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Brexit: Could an ‘in’ vote instigate a far-right surge in the UK?

As the dust settles around Norbert Hofer’s close defeat in the Austrian presidential election, it is abundantly clear that European politics is experiencing an escalating shift to the far-right.

Hofer ended with 49.7% of the vote, losing out to Alexander Van der Bellen (who won 50.3% while running as an independent) by a mere 31,000 votes.

Hofer may have been defeated, but the nationalist fervour engulfing Europe is becoming very hard to ignore. There has been a surge in far-right support, and it isn’t contained to Austria.

Image courtesy of alfred Nechvatal on Flickr

Image courtesy of alfred Nechvatal on Flickr

Marine Le Pen in France and Geert Wilders in Holland are further examples of far-right politicians who are gradually building a firmer base of support. The crux of this support revolves around exploiting Anti-EU and Anti-Immigrant sentiments which seem to be coming to a head now across the continent.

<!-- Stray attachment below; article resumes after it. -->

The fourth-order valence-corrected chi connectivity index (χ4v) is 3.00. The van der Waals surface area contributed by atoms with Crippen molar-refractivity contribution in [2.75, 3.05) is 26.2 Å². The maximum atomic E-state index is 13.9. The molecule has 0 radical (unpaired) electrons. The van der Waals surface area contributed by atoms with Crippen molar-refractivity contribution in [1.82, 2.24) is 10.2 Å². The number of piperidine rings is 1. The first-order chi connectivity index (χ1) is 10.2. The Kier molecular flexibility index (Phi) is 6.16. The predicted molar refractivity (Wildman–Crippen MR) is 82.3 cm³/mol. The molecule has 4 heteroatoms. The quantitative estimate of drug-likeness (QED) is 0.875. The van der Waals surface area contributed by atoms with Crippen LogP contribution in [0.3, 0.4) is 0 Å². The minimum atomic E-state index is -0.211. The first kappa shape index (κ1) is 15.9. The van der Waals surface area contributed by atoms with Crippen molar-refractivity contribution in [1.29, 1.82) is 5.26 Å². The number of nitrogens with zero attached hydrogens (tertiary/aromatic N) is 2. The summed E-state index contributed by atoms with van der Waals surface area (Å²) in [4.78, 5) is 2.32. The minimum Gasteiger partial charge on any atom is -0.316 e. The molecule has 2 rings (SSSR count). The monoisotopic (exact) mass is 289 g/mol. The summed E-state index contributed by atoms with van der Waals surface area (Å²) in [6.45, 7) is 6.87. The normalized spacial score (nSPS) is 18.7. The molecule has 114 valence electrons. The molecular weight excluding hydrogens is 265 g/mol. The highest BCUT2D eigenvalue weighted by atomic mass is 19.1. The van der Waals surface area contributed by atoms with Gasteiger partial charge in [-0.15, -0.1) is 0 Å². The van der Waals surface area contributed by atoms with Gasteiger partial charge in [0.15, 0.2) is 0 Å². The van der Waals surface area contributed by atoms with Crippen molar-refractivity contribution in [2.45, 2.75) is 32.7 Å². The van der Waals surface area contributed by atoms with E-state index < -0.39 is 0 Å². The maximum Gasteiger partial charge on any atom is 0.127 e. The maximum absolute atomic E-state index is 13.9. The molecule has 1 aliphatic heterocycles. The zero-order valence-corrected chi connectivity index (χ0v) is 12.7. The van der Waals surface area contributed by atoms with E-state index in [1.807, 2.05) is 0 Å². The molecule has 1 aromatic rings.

A precedent has been set in Europe in the last few months, one of far-right parties achieving increasing popularity by railing against EU policy.

Viktor Orban of Hungary is another leader who has been outspoken in his unhappiness at the influx of refugees into Europe. Back in September, Orban responded to criticism of Hungary’s refusal to accept refugees by saying that ‘individual action is better than unified inertia.’ Hungary has refused to take in migrants in the continuing refugee crisis, instead passing them onto Germany and other EU member states.